Remembrance of Things Past: Union workers owe a lot to those who paved the way
I saw a sign the other day advertising an art show on Laborday weekend. Please note, I didn’t spell it wrong. That’s the way the sign was printed. It may have been a typo, but that’s an expensive error at $12 or more per sign.
What I fear is that many folks have simply forgotten the meaning of the Labor Day holiday, first enacted in 1894, to be a day set aside to honor the American labor force.
As we learned in school, 19th century industrial conditions were generally pretty miserable with low wages, long hours, child labor and inherent dangers. The Triangle Shirtwaist Factory fire is a prime example. Labor unions fought against such injustices and aided in their betterment.
I’ve belonged to unions. My stints at Electric Boat saw me join the International Association of Machinists, the International Brotherhood of Electrical Workers and the International Molders and Foundry Workers Union.
Each of these unions has shop stewards whose task it is to deal with management and enforce the contract. Oftentimes tradesmen were jealous of other folks doing work that should be theirs. I remember one day when I was working as an electronics mechanic (a fancy title for a job that entailed crawling around in ballast tanks installing panning in which to run sonar cables), the bulb in my droplight broke. I went down to where the outside electricians kept their supplies and began to change the bulb. One of the electricians pointed out that changing a bulb was his job and I could get grieved. I pointed out that we were both in the same union.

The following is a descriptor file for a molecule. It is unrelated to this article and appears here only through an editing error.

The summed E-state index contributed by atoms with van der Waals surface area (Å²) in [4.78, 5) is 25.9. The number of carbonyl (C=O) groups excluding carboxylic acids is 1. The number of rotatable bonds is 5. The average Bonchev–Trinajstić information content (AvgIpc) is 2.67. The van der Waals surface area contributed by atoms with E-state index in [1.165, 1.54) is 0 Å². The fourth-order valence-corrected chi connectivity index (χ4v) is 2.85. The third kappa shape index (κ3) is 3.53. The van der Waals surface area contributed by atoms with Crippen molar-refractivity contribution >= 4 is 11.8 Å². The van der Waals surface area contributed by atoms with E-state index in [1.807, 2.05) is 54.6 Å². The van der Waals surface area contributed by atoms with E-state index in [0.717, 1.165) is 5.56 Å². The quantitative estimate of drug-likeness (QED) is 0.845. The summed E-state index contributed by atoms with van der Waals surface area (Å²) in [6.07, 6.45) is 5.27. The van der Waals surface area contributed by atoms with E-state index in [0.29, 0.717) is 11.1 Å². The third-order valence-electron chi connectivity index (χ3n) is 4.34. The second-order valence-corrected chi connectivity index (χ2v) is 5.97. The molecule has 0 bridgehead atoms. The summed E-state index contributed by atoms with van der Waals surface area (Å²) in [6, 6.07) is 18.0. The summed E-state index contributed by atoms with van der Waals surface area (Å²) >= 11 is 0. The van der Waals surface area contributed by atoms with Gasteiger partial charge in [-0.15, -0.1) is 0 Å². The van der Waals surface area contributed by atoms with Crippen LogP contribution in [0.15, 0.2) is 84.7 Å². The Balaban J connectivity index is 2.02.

Part of my job was to cut hangers so the welders could install the pans. The welder with whom I worked commented that if the edges of the hangers I cut were beveled, he could do a better job.
So, the next time I cut some, I went over to the grindstone outside the machine shop, took off my silver hard hat (machinists wore brown hats), and beveled the edges. The welder was very happy.
In some cases, however, job descriptions went by the boards. While working in the foundry, which was at the bottom of the south yard hill, there was a terrific rainstorm that threatened to flood the building. Water in a foundry can be extremely dangerous.
I grabbed a shovel and began piling sand up near the garage-sized door to stop the water. When I looked up, I saw the union steward also shoveling sand. Next to him was the superintendent of the foundry who had removed his jacket and rolled up his sleeves, also wielding a shovel.
With the draft beckoning, I joined the Navy. There were no unions, of course, but each rating had certain tasks to perform. I went to CTA A-school and learned about being what was then called a Communications Technician (Administrative). My first command after school was working at a Registered Publications Issuing Office in Charleston. I think that job may have been briefly mentioned once in A-school. The first task I was assigned was to use a sledgehammer to break up some old pallets and throw them in a dumpster, hardly what I envisioned in school!